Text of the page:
June 12, 2016

The June war that changed the Middle East

Palestinian girl looking out from her parents’ home at refugee camp in Amman

The June war of 1967 — perhaps better known as the six-day war in the West — may have taken place nearly 50 years ago but it contributed to the reality the Middle East faces today, changing the shape of history in the region, particularly in the Palestinian- Israeli conflict.
The conflict between Israel and an Arab coalition, composed mainly of troops from Egypt, Jordan and Syria, resulted in a shocking defeat for the Arabs. Israel was able to annex even more territory, including the West Bank and Gaza Strip as well as Egypt’s Sinai peninsula and Syria’s Golan Heights. Israel quickly and easily defeated three major Arab powers, countries promoting a new idea of socialism and Arab nationalism. This was exemplified by Egypt under its charismatic president Gamal Abdel Nasser.
The June war revealed the frailty that underpinned these resurgent Arab states, politically, economically and socially. It confirmed that the Arab world, as opposed to the various slogans and boastful claims that were being thrown about, ultimately came from a single fabric. This can be seen in the reaction to the defeat in all Arab countries, which saw the rise of the security state as opposed to one in which citizens’ rights were prioritised. This was based on the idea that the necessity of confronting Israel required Arab citizens to make sacrifices, including their own national and personal interests.
Arab regimes, backed by supporting players from political parties to media outlets, initially sought to cover up the sheer scale of this defeat. Some tried to claim this as a partial victory, saying that the Israelis had not been able to destroy these Arab states. As for the sound defeat of three Arab armies and the occupation of Arab territory, they claimed this as a minor issue that did not bear thinking about.
Arab regimes sought to avenge this defeat by unleashing Palestinian fedayeen from Jordan, Lebanon and Syria to vent the frustrations of the Arab world and play down the extent of the crisis. This served as the birth of the Palestinian national movement, filling a vacuum that had been taken until then by Arab states and their official actions against Israel.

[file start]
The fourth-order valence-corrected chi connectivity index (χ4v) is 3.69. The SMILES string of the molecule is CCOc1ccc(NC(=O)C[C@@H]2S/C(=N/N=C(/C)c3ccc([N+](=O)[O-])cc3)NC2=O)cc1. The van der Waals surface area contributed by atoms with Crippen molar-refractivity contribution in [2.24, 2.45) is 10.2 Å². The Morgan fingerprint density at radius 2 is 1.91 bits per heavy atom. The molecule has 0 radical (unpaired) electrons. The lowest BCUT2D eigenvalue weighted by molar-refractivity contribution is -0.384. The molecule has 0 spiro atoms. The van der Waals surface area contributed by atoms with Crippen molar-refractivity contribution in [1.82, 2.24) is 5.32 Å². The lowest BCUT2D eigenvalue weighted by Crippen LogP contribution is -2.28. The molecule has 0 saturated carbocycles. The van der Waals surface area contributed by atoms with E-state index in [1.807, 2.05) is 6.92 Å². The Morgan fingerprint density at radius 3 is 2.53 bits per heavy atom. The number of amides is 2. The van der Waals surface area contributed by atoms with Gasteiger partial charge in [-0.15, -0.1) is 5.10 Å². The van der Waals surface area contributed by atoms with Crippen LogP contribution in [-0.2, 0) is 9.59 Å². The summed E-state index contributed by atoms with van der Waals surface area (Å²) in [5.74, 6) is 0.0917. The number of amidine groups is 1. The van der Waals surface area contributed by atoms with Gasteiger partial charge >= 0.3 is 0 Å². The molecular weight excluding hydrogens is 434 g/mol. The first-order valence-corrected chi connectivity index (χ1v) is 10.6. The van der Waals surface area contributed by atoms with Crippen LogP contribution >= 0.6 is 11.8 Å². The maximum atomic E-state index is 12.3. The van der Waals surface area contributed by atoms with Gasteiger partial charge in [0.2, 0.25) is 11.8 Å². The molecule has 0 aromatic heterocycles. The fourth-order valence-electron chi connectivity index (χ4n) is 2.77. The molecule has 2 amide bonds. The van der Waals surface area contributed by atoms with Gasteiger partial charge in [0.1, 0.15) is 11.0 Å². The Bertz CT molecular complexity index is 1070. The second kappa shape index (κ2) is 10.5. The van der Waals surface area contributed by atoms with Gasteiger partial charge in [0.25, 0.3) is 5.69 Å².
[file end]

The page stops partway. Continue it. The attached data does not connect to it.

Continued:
There was also a major shift in Arab politics away from talk about confronting the existence of Israel to confronting Israeli aggression and the Zionist state’s new expanded borders. Prior to 1967, Arabs had been more concerned about doing away with Israel. After the June war, that was no longer an option and the Arab world became more concerned about ensuring a Palestinian state.
At the time, the Palestinian- Israeli conflict was predictably viewed through a pan-Arab lens. After the 1967 defeat, the Palestinian cause became a more nationalist struggle, with increasing focus on supporting the Palestinian people, rather than fighting on their behalf.
Israel’s gains, on the other hand, emboldened its citizens and there was increased talk about establishing a Greater Israel, something that had previously been a strictly religious concept until then.
Israel was able to unite its territory and people in an unexpected way, including its capital, Jerusalem. There was a major shift in Israeli politics with an increasing confluence between the religious idea of Zionist and political secular Zionism.
Tel Aviv had confirmed itself as a major regional power and ally of the West in the eyes of its own citizens as well as the rest of the world. Even Israel’s economy was strengthened following the territorial gains, which included rich agricultural land and water resources.
Of course, not everything was positive for Israel. The occupation of the West Bank and Gaza Strip strengthened the commitment of the Palestinians. Israel, of course, was not able to hold onto the Gaza Strip and West Bank, let alone the Sinai peninsula.
One of the main repercussions of 1967 was that Israel became known as a colonialist force, occupying territory by force and seeking to control the Palestinian people through fear and oppression. This is a view that continues to be held today, almost 50 years later.
The June war changed the face of the Middle East well beyond the repercussions it had on the Palestinian-Israeli conflict. These are changes we are contending with today.

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